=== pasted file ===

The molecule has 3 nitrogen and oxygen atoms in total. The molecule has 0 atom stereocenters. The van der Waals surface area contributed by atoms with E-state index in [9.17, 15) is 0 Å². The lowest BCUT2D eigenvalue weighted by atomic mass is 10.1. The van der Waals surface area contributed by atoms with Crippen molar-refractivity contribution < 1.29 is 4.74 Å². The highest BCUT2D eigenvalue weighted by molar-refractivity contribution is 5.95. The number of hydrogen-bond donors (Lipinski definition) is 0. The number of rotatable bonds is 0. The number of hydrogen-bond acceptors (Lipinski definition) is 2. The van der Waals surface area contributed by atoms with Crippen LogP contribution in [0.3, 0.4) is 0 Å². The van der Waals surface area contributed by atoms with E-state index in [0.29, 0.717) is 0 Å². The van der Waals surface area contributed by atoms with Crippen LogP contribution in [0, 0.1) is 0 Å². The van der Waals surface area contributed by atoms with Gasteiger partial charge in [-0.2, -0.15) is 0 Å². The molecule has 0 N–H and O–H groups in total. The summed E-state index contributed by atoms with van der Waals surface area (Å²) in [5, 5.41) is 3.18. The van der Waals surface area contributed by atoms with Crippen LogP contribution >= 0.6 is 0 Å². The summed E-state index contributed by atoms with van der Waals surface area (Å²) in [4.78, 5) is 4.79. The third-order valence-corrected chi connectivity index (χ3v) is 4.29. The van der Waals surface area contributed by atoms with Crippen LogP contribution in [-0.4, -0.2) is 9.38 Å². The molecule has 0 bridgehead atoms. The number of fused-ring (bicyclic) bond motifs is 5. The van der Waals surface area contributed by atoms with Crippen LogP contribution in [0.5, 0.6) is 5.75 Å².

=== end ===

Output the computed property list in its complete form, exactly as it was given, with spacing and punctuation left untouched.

The molecule has 3 nitrogen and oxygen atoms in total. The molecule has 0 atom stereocenters. The van der Waals surface area contributed by atoms with E-state index in [9.17, 15) is 0 Å². The lowest BCUT2D eigenvalue weighted by atomic mass is 10.1. The van der Waals surface area contributed by atoms with Crippen molar-refractivity contribution < 1.29 is 4.74 Å². The highest BCUT2D eigenvalue weighted by molar-refractivity contribution is 5.95. The number of hydrogen-bond donors (Lipinski definition) is 0. The number of rotatable bonds is 0. The number of hydrogen-bond acceptors (Lipinski definition) is 2. The van der Waals surface area contributed by atoms with Crippen LogP contribution in [0.3, 0.4) is 0 Å². The van der Waals surface area contributed by atoms with E-state index in [0.29, 0.717) is 0 Å². The van der Waals surface area contributed by atoms with Crippen LogP contribution in [0, 0.1) is 0 Å². The van der Waals surface area contributed by atoms with Gasteiger partial charge in [-0.2, -0.15) is 0 Å². The molecule has 0 N–H and O–H groups in total. The summed E-state index contributed by atoms with van der Waals surface area (Å²) in [5, 5.41) is 3.18. The van der Waals surface area contributed by atoms with Crippen LogP contribution >= 0.6 is 0 Å². The summed E-state index contributed by atoms with van der Waals surface area (Å²) in [4.78, 5) is 4.79. The third-order valence-corrected chi connectivity index (χ3v) is 4.29. The van der Waals surface area contributed by atoms with Crippen LogP contribution in [-0.4, -0.2) is 9.38 Å². The molecule has 0 bridgehead atoms. The number of fused-ring (bicyclic) bond motifs is 5. The van der Waals surface area contributed by atoms with Crippen LogP contribution in [0.5, 0.6) is 5.75 Å².